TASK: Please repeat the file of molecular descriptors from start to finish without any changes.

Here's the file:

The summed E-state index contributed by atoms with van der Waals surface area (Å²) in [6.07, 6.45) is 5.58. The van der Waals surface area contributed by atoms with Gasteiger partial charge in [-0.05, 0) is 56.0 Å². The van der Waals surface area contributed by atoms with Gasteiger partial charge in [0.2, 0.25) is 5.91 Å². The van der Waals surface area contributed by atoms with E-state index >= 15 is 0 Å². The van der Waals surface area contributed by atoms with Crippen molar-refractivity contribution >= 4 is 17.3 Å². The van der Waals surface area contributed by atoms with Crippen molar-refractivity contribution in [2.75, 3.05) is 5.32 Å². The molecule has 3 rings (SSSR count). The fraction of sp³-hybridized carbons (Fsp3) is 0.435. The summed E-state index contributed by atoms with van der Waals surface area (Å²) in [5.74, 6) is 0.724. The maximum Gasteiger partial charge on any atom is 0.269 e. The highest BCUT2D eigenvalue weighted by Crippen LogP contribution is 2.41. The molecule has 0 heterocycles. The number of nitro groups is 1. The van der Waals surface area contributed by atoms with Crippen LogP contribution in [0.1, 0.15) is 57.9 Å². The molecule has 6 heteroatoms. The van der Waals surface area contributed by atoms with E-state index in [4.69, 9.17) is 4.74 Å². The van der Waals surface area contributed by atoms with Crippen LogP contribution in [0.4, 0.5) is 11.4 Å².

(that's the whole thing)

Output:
The summed E-state index contributed by atoms with van der Waals surface area (Å²) in [6.07, 6.45) is 5.58. The van der Waals surface area contributed by atoms with Gasteiger partial charge in [-0.05, 0) is 56.0 Å². The van der Waals surface area contributed by atoms with Gasteiger partial charge in [0.2, 0.25) is 5.91 Å². The van der Waals surface area contributed by atoms with E-state index >= 15 is 0 Å². The van der Waals surface area contributed by atoms with Crippen molar-refractivity contribution >= 4 is 17.3 Å². The van der Waals surface area contributed by atoms with Crippen molar-refractivity contribution in [2.75, 3.05) is 5.32 Å². The molecule has 3 rings (SSSR count). The fraction of sp³-hybridized carbons (Fsp3) is 0.435. The summed E-state index contributed by atoms with van der Waals surface area (Å²) in [5.74, 6) is 0.724. The maximum Gasteiger partial charge on any atom is 0.269 e. The highest BCUT2D eigenvalue weighted by Crippen LogP contribution is 2.41. The molecule has 0 heterocycles. The number of nitro groups is 1. The van der Waals surface area contributed by atoms with Crippen LogP contribution in [0.1, 0.15) is 57.9 Å². The molecule has 6 heteroatoms. The van der Waals surface area contributed by atoms with E-state index in [4.69, 9.17) is 4.74 Å². The van der Waals surface area contributed by atoms with Crippen LogP contribution in [0.4, 0.5) is 11.4 Å².